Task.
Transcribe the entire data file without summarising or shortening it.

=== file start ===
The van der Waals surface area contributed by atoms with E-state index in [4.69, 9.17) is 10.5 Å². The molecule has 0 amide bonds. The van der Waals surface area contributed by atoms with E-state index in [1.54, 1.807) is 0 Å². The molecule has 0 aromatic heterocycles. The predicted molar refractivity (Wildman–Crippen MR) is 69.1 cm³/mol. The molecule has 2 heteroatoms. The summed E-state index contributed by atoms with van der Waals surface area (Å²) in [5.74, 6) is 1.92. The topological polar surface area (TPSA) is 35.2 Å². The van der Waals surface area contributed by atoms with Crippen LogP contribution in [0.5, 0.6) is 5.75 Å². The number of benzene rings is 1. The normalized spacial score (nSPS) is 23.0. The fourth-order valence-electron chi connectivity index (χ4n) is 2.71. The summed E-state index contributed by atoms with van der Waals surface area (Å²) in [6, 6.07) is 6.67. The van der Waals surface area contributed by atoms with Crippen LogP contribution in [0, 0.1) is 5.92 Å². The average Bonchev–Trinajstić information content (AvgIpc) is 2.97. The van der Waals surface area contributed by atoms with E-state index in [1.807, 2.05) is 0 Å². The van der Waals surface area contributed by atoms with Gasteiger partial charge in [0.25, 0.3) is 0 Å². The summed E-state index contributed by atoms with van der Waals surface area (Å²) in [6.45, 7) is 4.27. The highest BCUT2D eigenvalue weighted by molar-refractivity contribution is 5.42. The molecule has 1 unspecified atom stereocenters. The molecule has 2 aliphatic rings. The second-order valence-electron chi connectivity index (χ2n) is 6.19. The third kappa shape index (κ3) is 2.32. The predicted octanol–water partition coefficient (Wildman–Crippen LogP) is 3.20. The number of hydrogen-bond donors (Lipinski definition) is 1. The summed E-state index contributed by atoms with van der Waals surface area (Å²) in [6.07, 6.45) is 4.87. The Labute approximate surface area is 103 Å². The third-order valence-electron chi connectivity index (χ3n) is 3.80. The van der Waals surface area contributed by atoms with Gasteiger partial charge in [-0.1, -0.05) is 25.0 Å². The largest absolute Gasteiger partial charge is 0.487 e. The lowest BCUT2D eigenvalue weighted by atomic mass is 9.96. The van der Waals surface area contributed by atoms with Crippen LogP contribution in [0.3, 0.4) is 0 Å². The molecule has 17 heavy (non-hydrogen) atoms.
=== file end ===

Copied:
The van der Waals surface area contributed by atoms with E-state index in [4.69, 9.17) is 10.5 Å². The molecule has 0 amide bonds. The van der Waals surface area contributed by atoms with E-state index in [1.54, 1.807) is 0 Å². The molecule has 0 aromatic heterocycles. The predicted molar refractivity (Wildman–Crippen MR) is 69.1 cm³/mol. The molecule has 2 heteroatoms. The summed E-state index contributed by atoms with van der Waals surface area (Å²) in [5.74, 6) is 1.92. The topological polar surface area (TPSA) is 35.2 Å². The van der Waals surface area contributed by atoms with Crippen LogP contribution in [0.5, 0.6) is 5.75 Å². The number of benzene rings is 1. The normalized spacial score (nSPS) is 23.0. The fourth-order valence-electron chi connectivity index (χ4n) is 2.71. The summed E-state index contributed by atoms with van der Waals surface area (Å²) in [6, 6.07) is 6.67. The van der Waals surface area contributed by atoms with Crippen LogP contribution in [0, 0.1) is 5.92 Å². The average Bonchev–Trinajstić information content (AvgIpc) is 2.97. The van der Waals surface area contributed by atoms with E-state index in [1.807, 2.05) is 0 Å². The van der Waals surface area contributed by atoms with Gasteiger partial charge in [0.25, 0.3) is 0 Å². The summed E-state index contributed by atoms with van der Waals surface area (Å²) in [6.45, 7) is 4.27. The highest BCUT2D eigenvalue weighted by molar-refractivity contribution is 5.42. The molecule has 1 unspecified atom stereocenters. The molecule has 2 aliphatic rings. The second-order valence-electron chi connectivity index (χ2n) is 6.19. The third kappa shape index (κ3) is 2.32. The predicted octanol–water partition coefficient (Wildman–Crippen LogP) is 3.20. The number of hydrogen-bond donors (Lipinski definition) is 1. The summed E-state index contributed by atoms with van der Waals surface area (Å²) in [6.07, 6.45) is 4.87. The Labute approximate surface area is 103 Å². The third-order valence-electron chi connectivity index (χ3n) is 3.80. The van der Waals surface area contributed by atoms with Gasteiger partial charge in [-0.1, -0.05) is 25.0 Å². The largest absolute Gasteiger partial charge is 0.487 e. The lowest BCUT2D eigenvalue weighted by atomic mass is 9.96. The van der Waals surface area contributed by atoms with Crippen LogP contribution in [0.3, 0.4) is 0 Å². The molecule has 17 heavy (non-hydrogen) atoms.